Figure 1. Earthen—(a) and ethylene propylene diene monomer-lined; (b) ponds at Blue Dog State Fish Hatchery, Waubay, South Dakota, USA.
Table 1. Means (±SE) for yellow perch stocking density (number/ha), rearing period (days) and organic fertilizer (kg/ha) applied during 2008 through 2019 in lined and earthen-substrate ponds at Blue Dog State Fish Hatchery.
climate conditions during these comparisons were typical of late April through early July for the northern Great Plains of North America with a general warming trend as the pond interval progressed each year. The mean duration of the rearing interval as well as fertilizer use is reported in Table 1. Fertilizer use was based upon previous experience of staff at Blue Dog State Fish Hatchery.
2.2. Harvest Metrics
Individual ponds were harvested by draining water while maintaining yellow perch fingerlings in a screened catch basin. From the catch basin, a random sample of at least 150 fingerlings was cumulatively weighed and used to determine the number of fish per kilogram. Harvest weight was determined by weighing nets filled with yellow perch fingerlings to the nearest 0.22 kilograms then summing all weights after fish had been removed. The number of fish harvested was calculated with Equation (1), which was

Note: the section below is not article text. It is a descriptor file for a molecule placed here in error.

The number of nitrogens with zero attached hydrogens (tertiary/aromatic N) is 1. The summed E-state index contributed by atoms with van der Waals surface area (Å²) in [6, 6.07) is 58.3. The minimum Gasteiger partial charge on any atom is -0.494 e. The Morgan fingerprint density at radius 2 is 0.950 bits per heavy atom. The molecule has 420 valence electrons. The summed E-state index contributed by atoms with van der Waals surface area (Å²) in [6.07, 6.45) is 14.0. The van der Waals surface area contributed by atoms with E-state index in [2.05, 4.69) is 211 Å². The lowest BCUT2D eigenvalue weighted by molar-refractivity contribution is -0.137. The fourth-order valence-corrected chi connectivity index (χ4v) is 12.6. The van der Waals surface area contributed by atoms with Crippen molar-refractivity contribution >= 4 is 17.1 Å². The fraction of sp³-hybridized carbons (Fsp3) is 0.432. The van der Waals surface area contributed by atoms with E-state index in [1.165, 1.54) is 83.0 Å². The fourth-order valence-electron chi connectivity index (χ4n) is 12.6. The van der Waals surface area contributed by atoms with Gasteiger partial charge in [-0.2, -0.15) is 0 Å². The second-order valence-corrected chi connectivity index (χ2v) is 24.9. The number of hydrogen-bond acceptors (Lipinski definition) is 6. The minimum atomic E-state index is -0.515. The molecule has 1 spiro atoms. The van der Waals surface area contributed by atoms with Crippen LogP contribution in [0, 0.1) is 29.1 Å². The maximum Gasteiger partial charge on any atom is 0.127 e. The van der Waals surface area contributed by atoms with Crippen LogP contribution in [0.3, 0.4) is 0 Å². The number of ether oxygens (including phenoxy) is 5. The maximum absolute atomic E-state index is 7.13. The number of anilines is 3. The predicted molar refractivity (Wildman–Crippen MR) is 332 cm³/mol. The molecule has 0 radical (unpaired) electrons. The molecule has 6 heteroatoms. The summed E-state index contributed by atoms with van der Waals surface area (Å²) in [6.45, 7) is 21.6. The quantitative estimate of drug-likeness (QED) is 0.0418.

kilograms harvested × fish per kg = number of fish harvested.
Number of fish and weight harvested were then divided by the surface area of the pond to present density (no./ha) and yield (kg/ha) metrics. The reciprocal of fish per kg was used to represent individual fish size following conversion to grams.
The majority of the ponds were harvested individually; however, due to the need to expedite pond harvest and reduce labor costs in certain years, 15% of the ponds were harvested so that fish from two ponds of the same substrate type and surface area were in the catch basin at the same time. In these instances, the total number of fish and weight removed from the catch basin were split evenly between the ponds and the fish size was same for both ponds.